Is this true?
The way the section reads, yes, you would be operating your motor vehicle on a closed highway. Would a police officer actually charge you? Not sure how likely that would be.Highway closing
(2) For the purposes of subsection (1), a police officer may close a highway or any part thereof to vehicles by posting or causing to be posted signs to that effect, or placing or causing to be placed traffic control devices as prescribed in the regulations.
Driving on closed highway prohibited
(3) Where signs or traffic control devices have been posted or placed under subsection (2), no person shall drive or operate a vehicle on the closed highway or part thereof in intentional disobedience of the signs or traffic control devices.
Exception to subs. (3)
(4) Subsection (3) does not apply to,
(a) the driver of a road service vehicle, an ambulance, a fire department vehicle, a public utility emergency vehicle or a police department vehicle; or
(b) a firefighter, as defined in subsection 1 (1) of the Fire Protection and Prevention Act, 1997, driving a motor vehicle other than one listed in clause (a) while performing his or her duties.
No Crown or road authority liability
(5) Every person using a highway closed to traffic in accordance with this section does so at the personÃƒÂ¢Ã‚â‚¬Ã‚â„¢s own risk and the Crown or road authority having jurisdiction and control of the highway is not liable for any damage sustained by a person using the highway so closed to traffic.
If the crossing was in the middle of nowhere, I'm guessing not likely. If it's at a major intersection and the officer saw you drive around the barricades/do not enter sign, more likely.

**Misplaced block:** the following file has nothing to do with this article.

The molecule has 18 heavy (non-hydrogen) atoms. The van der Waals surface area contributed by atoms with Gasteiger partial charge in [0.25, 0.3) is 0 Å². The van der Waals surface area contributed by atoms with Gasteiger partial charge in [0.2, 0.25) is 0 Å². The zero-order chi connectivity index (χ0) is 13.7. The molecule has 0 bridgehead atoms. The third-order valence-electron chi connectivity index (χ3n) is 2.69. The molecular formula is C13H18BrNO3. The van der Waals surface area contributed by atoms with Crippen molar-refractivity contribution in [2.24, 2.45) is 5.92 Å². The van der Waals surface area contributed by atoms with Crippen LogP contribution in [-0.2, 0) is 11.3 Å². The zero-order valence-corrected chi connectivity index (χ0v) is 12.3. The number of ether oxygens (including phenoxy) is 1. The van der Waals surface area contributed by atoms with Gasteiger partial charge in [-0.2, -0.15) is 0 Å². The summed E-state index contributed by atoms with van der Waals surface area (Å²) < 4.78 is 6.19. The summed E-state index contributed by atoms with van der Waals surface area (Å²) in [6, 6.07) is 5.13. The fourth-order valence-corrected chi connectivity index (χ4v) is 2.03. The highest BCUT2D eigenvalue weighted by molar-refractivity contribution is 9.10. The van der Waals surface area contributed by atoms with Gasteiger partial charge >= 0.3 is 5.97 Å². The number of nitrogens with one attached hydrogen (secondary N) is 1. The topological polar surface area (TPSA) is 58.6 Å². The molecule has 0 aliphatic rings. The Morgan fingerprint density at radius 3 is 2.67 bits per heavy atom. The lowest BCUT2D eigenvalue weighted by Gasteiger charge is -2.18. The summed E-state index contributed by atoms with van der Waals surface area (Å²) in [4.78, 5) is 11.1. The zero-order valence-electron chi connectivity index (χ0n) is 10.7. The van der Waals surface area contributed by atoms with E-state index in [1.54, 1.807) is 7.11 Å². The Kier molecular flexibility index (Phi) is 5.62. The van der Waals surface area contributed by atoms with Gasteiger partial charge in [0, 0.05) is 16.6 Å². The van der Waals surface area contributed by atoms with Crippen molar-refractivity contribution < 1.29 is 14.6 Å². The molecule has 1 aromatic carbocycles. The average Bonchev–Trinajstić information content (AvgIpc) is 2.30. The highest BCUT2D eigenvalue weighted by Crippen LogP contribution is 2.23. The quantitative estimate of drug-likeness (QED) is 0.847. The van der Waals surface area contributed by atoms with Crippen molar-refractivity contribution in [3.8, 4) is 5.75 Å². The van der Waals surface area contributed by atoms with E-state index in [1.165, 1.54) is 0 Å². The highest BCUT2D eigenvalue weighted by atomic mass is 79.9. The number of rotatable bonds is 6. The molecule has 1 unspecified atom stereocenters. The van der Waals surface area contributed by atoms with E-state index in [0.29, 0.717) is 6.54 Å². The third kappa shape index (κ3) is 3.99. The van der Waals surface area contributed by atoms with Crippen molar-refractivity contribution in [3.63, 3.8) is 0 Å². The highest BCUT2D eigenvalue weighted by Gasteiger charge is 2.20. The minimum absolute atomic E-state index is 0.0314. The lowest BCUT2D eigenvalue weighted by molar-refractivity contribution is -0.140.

And be mindful that you drive on the road at your own risk. I'm curious if there might be some issues with insurance coverage if you were in accident on the closed portion.
Don't think you would be bothered for going straight across the closed road.
But go down the closed road and you most certainly will get attention. (ticket which has demerit points)
Plus pretty sure every insurance company voids the policy when driving on a closed highway, do "Drive without Insurance" could apply at $5000 min penalty. Very similiar to venturing onto lake in the winter, most insurance voids policy while driving on the ice.
Above is merely a suggestion/thought and in no way constitutes legal advice or views of my employer. www.OHTA.ca
"by posting or causing to be posted signs to that effect, or placing or causing to be placed traffic control devices as prescribed in the regulations.
It's all about the location of the signage, it works the same as Speed Limit signs, in this case the closure area is limited to an area between the signs. If an officer, or whomever is responsible for the the signs, puts up 2 signs at a 4-way intersection, then I would see that as 1 road being closed. Most of the time when I have seen road closed signs there have been officers present and it was done in a way that closes only a block of road, i.e. you can drive around it.
http://www.OHTA.ca OR http://www.OntarioTrafficAct.com
Just FYI, when Highway 21 is closed, it's usually between Port Elgin or Kincardine as a minimum, which is a 40 km stretch of road, and it's not unusual for it to be closed say from Port Elgin to Amberley or Goderich (a 90 km stretch), sometimes for days at a time. Obviously there aren't barriers at every intersection, usually just at major towns along the way, and normally just for traffic that would be travelling along the highway.
- Similar Topics
New post Failure to stop by crossing guard?
Last post by jsherkreplies: 2
Wed Feb 22, 2017 7:45 pm
Posted in Failing to obey a stop sign, traffic control stop/slow sign, traffic light or railway crossing signalby sam45 in Failing to obey a stop sign, traffic control stop/slow sign, traffic light or railway crossing signalLast post by jsherk Wed Feb 22, 2017 7:45 pm
Users browsing this forum: No registered users and 1 guest